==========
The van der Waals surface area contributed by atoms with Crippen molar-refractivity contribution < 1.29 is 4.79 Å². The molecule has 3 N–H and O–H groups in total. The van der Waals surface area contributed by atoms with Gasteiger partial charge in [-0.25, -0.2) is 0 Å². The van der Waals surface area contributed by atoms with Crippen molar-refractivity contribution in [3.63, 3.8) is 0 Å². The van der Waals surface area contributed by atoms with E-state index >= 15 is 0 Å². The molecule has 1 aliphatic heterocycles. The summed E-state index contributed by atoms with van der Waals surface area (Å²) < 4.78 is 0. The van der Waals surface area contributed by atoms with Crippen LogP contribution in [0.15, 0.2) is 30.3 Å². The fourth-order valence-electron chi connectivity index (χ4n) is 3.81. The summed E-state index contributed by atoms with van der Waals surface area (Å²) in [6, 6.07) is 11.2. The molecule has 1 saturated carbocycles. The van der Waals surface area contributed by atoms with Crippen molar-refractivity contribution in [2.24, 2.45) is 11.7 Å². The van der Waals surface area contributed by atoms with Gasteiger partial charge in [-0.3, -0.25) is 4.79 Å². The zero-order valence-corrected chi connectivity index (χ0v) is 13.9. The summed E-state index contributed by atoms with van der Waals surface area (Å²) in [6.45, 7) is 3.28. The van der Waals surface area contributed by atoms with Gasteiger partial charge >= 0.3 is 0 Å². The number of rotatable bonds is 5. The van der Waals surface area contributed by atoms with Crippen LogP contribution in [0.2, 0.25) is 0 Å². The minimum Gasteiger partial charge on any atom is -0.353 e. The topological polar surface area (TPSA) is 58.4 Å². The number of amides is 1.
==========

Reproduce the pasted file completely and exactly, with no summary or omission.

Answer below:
The van der Waals surface area contributed by atoms with Crippen molar-refractivity contribution < 1.29 is 4.79 Å². The molecule has 3 N–H and O–H groups in total. The van der Waals surface area contributed by atoms with Gasteiger partial charge in [-0.25, -0.2) is 0 Å². The van der Waals surface area contributed by atoms with Crippen molar-refractivity contribution in [3.63, 3.8) is 0 Å². The van der Waals surface area contributed by atoms with E-state index >= 15 is 0 Å². The molecule has 1 aliphatic heterocycles. The summed E-state index contributed by atoms with van der Waals surface area (Å²) < 4.78 is 0. The van der Waals surface area contributed by atoms with Crippen LogP contribution in [0.15, 0.2) is 30.3 Å². The fourth-order valence-electron chi connectivity index (χ4n) is 3.81. The summed E-state index contributed by atoms with van der Waals surface area (Å²) in [6, 6.07) is 11.2. The molecule has 1 saturated carbocycles. The van der Waals surface area contributed by atoms with Crippen molar-refractivity contribution in [2.24, 2.45) is 11.7 Å². The van der Waals surface area contributed by atoms with Gasteiger partial charge in [-0.3, -0.25) is 4.79 Å². The zero-order valence-corrected chi connectivity index (χ0v) is 13.9. The summed E-state index contributed by atoms with van der Waals surface area (Å²) in [6.45, 7) is 3.28. The van der Waals surface area contributed by atoms with Gasteiger partial charge >= 0.3 is 0 Å². The number of rotatable bonds is 5. The van der Waals surface area contributed by atoms with Crippen LogP contribution in [0.2, 0.25) is 0 Å². The minimum Gasteiger partial charge on any atom is -0.353 e. The topological polar surface area (TPSA) is 58.4 Å². The number of amides is 1.